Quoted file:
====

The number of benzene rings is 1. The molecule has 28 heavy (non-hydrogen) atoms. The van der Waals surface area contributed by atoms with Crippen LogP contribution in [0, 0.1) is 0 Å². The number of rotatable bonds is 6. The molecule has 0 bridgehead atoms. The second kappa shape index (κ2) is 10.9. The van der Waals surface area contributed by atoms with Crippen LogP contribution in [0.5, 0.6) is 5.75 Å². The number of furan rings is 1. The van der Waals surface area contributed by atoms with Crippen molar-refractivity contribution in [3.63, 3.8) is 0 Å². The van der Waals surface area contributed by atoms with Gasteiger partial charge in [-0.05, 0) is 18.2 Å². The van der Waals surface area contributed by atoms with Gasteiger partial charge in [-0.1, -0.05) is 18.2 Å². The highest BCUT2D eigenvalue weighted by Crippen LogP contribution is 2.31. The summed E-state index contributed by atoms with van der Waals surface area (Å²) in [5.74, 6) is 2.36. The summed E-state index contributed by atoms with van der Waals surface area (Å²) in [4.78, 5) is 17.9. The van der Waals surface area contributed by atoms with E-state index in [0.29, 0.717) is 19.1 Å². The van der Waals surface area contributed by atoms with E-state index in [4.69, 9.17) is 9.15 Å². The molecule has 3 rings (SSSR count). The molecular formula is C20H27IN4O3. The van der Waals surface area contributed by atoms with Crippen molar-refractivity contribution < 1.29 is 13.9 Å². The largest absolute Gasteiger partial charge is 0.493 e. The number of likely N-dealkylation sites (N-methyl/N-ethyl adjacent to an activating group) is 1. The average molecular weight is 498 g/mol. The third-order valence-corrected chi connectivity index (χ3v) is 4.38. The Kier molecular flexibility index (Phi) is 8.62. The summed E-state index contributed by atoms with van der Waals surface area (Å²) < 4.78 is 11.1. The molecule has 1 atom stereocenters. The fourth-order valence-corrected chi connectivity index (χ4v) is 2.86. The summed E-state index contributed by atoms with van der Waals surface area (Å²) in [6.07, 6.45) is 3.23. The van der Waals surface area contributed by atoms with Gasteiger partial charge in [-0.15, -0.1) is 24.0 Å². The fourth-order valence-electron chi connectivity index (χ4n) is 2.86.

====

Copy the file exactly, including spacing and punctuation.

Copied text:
The number of benzene rings is 1. The molecule has 28 heavy (non-hydrogen) atoms. The van der Waals surface area contributed by atoms with Crippen LogP contribution in [0, 0.1) is 0 Å². The number of rotatable bonds is 6. The molecule has 0 bridgehead atoms. The second kappa shape index (κ2) is 10.9. The van der Waals surface area contributed by atoms with Crippen LogP contribution in [0.5, 0.6) is 5.75 Å². The number of furan rings is 1. The van der Waals surface area contributed by atoms with Crippen molar-refractivity contribution in [3.63, 3.8) is 0 Å². The van der Waals surface area contributed by atoms with Gasteiger partial charge in [-0.05, 0) is 18.2 Å². The van der Waals surface area contributed by atoms with Gasteiger partial charge in [-0.1, -0.05) is 18.2 Å². The highest BCUT2D eigenvalue weighted by Crippen LogP contribution is 2.31. The summed E-state index contributed by atoms with van der Waals surface area (Å²) in [5.74, 6) is 2.36. The summed E-state index contributed by atoms with van der Waals surface area (Å²) in [4.78, 5) is 17.9. The van der Waals surface area contributed by atoms with E-state index in [0.29, 0.717) is 19.1 Å². The van der Waals surface area contributed by atoms with E-state index in [4.69, 9.17) is 9.15 Å². The molecule has 3 rings (SSSR count). The molecular formula is C20H27IN4O3. The van der Waals surface area contributed by atoms with Crippen molar-refractivity contribution < 1.29 is 13.9 Å². The largest absolute Gasteiger partial charge is 0.493 e. The number of likely N-dealkylation sites (N-methyl/N-ethyl adjacent to an activating group) is 1. The average molecular weight is 498 g/mol. The third-order valence-corrected chi connectivity index (χ3v) is 4.38. The Kier molecular flexibility index (Phi) is 8.62. The summed E-state index contributed by atoms with van der Waals surface area (Å²) < 4.78 is 11.1. The molecule has 1 atom stereocenters. The fourth-order valence-corrected chi connectivity index (χ4v) is 2.86. The summed E-state index contributed by atoms with van der Waals surface area (Å²) in [6.07, 6.45) is 3.23. The van der Waals surface area contributed by atoms with Gasteiger partial charge in [-0.15, -0.1) is 24.0 Å². The fourth-order valence-electron chi connectivity index (χ4n) is 2.86.